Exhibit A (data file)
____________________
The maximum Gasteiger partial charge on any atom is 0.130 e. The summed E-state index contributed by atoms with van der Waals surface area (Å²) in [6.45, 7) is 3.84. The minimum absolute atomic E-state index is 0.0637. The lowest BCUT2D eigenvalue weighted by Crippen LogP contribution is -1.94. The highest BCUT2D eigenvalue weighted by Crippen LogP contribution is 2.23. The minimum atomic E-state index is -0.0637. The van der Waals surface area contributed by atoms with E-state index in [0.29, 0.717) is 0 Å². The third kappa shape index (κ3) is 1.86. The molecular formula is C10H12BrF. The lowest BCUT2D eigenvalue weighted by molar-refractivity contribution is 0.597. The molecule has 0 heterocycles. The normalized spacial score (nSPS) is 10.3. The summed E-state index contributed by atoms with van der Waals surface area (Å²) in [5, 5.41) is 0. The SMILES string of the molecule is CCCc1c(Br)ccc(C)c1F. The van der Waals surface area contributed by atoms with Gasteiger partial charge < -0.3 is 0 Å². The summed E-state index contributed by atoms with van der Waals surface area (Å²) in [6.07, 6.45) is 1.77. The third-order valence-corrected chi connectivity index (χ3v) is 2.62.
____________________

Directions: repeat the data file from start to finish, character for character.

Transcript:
The maximum Gasteiger partial charge on any atom is 0.130 e. The summed E-state index contributed by atoms with van der Waals surface area (Å²) in [6.45, 7) is 3.84. The minimum absolute atomic E-state index is 0.0637. The lowest BCUT2D eigenvalue weighted by Crippen LogP contribution is -1.94. The highest BCUT2D eigenvalue weighted by Crippen LogP contribution is 2.23. The minimum atomic E-state index is -0.0637. The van der Waals surface area contributed by atoms with E-state index in [0.29, 0.717) is 0 Å². The third kappa shape index (κ3) is 1.86. The molecular formula is C10H12BrF. The lowest BCUT2D eigenvalue weighted by molar-refractivity contribution is 0.597. The molecule has 0 heterocycles. The normalized spacial score (nSPS) is 10.3. The summed E-state index contributed by atoms with van der Waals surface area (Å²) in [5, 5.41) is 0. The SMILES string of the molecule is CCCc1c(Br)ccc(C)c1F. The van der Waals surface area contributed by atoms with Gasteiger partial charge < -0.3 is 0 Å². The summed E-state index contributed by atoms with van der Waals surface area (Å²) in [6.07, 6.45) is 1.77. The third-order valence-corrected chi connectivity index (χ3v) is 2.62.